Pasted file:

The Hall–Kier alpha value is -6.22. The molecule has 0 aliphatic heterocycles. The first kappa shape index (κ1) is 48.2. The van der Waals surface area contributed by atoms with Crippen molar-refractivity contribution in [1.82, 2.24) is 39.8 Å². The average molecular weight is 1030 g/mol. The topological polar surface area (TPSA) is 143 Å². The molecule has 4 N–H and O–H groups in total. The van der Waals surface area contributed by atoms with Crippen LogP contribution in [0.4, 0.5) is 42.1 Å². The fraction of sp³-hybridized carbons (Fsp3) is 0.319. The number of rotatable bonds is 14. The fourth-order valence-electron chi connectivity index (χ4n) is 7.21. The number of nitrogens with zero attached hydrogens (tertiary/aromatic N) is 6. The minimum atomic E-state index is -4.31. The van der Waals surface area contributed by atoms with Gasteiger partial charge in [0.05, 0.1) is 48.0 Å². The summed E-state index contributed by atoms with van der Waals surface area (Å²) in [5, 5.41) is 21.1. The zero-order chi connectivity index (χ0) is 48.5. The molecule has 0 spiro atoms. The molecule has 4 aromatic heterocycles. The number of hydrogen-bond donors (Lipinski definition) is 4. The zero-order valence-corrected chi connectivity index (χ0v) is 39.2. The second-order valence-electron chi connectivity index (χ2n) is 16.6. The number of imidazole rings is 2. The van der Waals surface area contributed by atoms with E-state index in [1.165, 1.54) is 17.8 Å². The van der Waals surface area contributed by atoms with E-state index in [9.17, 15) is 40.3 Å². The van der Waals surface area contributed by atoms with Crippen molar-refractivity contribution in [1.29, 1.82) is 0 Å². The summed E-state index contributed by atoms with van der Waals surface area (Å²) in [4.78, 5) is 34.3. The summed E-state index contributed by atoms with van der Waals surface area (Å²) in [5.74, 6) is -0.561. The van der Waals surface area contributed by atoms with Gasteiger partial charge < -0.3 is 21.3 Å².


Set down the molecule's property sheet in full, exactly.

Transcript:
The Hall–Kier alpha value is -6.22. The molecule has 0 aliphatic heterocycles. The first kappa shape index (κ1) is 48.2. The van der Waals surface area contributed by atoms with Crippen molar-refractivity contribution in [1.82, 2.24) is 39.8 Å². The average molecular weight is 1030 g/mol. The topological polar surface area (TPSA) is 143 Å². The molecule has 4 N–H and O–H groups in total. The van der Waals surface area contributed by atoms with Crippen LogP contribution in [0.4, 0.5) is 42.1 Å². The fraction of sp³-hybridized carbons (Fsp3) is 0.319. The number of rotatable bonds is 14. The fourth-order valence-electron chi connectivity index (χ4n) is 7.21. The number of nitrogens with zero attached hydrogens (tertiary/aromatic N) is 6. The minimum atomic E-state index is -4.31. The van der Waals surface area contributed by atoms with Gasteiger partial charge in [0.05, 0.1) is 48.0 Å². The summed E-state index contributed by atoms with van der Waals surface area (Å²) in [5, 5.41) is 21.1. The zero-order chi connectivity index (χ0) is 48.5. The molecule has 0 spiro atoms. The molecule has 4 aromatic heterocycles. The number of hydrogen-bond donors (Lipinski definition) is 4. The zero-order valence-corrected chi connectivity index (χ0v) is 39.2. The second-order valence-electron chi connectivity index (χ2n) is 16.6. The number of imidazole rings is 2. The van der Waals surface area contributed by atoms with E-state index in [1.165, 1.54) is 17.8 Å². The van der Waals surface area contributed by atoms with E-state index in [9.17, 15) is 40.3 Å². The van der Waals surface area contributed by atoms with Crippen molar-refractivity contribution in [1.29, 1.82) is 0 Å². The summed E-state index contributed by atoms with van der Waals surface area (Å²) in [4.78, 5) is 34.3. The summed E-state index contributed by atoms with van der Waals surface area (Å²) in [5.74, 6) is -0.561. The van der Waals surface area contributed by atoms with Gasteiger partial charge < -0.3 is 21.3 Å².